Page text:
Fri, Oct 11, 2002 - Page 3 News List

Mongolian office to ride into Taipei by end of the year

BILATERAL TIES While Taiwan has already opened a representative office in Ulan Bator, the Mongolian side has yet to establish a presence here

STAFF WRITER

Mongolia expects to open a representative office in Taipei by the end of the year, a high-level Mongolian official told President Chen Shui-bian (陳水扁) during a secret visit to Taiwan last week, the United Evening News reported yesterday.

According to the newspaper report, a chief adviser to Mongolian Prime Minister Nambar Enkhbayar secretly met with Chen at the Presidential Office on Oct. 3 to discuss plans for the office and exchange opinions on Taiwan's recruitment of Mongolian workers.

In an effort to promote bilateral relations, Taiwan and Mongolia reached an agreement to open representative offices in each other's capitals starting Sept. 1. However, no action has been taken by the Mongolian side since Taiwan opened its representative office in Ulan Bator early last month.

According to the newspaper, the adviser said that the Mongolian representative office will be opened in December and that some Mongolian officials have already inspected several possible locations in Taipei City.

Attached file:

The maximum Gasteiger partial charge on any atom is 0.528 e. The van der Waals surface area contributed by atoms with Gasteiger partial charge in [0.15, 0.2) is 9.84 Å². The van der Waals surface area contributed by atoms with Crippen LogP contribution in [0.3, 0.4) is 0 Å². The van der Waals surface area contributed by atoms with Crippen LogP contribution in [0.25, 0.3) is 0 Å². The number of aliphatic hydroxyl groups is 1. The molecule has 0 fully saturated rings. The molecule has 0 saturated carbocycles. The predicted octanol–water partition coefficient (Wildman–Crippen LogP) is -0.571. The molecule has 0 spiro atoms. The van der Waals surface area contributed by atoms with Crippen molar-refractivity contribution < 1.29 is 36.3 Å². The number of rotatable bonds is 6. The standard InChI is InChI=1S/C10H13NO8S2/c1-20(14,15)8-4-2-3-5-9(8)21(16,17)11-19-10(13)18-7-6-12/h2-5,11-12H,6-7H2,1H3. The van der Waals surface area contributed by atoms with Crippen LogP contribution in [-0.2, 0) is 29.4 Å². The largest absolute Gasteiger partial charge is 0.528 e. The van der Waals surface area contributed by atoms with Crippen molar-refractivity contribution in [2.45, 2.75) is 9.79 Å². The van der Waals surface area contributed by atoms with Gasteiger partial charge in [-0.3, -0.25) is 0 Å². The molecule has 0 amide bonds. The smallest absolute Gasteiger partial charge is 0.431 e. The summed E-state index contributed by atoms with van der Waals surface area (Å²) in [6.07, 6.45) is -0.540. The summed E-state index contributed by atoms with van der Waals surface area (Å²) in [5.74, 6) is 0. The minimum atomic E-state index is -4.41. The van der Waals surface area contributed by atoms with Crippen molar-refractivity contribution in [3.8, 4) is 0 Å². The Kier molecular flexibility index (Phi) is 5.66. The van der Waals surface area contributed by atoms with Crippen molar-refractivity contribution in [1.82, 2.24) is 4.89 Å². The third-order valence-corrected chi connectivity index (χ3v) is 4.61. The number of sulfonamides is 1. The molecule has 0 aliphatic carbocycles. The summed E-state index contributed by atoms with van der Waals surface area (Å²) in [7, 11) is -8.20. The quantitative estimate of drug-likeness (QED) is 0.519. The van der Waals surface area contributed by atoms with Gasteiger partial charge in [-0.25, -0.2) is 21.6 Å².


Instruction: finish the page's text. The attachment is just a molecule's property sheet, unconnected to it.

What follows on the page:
The adviser also revealed that his government intends to set up the office in suburban Taipei due to the relatively high rent in Tienmu's ambassadorial district.

The chief adviser, accompanied by the National Security Council of Mongolia's secretary-general, also visited Minister of Foreign Affairs Eugene Chien (簡又新) and Council of Labor Affairs Chairwoman Chen Chu (陳菊) last week to discuss the recruitment of Mongolian workers.

The evening newspaper also reported that Prime Minister Enkhbayar is likely to visit Taiwan at a time deemed appropriate.

In response to the report, National Policy Adviser to the President Lee Tsai-fang (李在方) yesterday said that Chen may also visit Mongolia once its office is officially opened.

Enkhbayar is currently on a two-day visit to Singapore. He met with Singapore Prime Minister Goh Chok Tong (吳作棟) yesterday to promote cooperation between the two countries.

The Mongolian prime minister is accompanied by Minister for Finance and Economy Chuktern Ulaan, Food and Agriculture Minister Darjaa Nasanjargal, as well as other senior officials and a delegation of businessmen.

Long a province of China, Mongolia declared its independence in 1921 with Soviet backing. After the Ministry of the Interior's recent decision to exclude Mongolia from the official ROC map, on Oct. 3, the Ministry of Foreign Affairs announced that Taiwan recognizes Mongolia as an independent country -- 81 years after Mongolia declared its independence.

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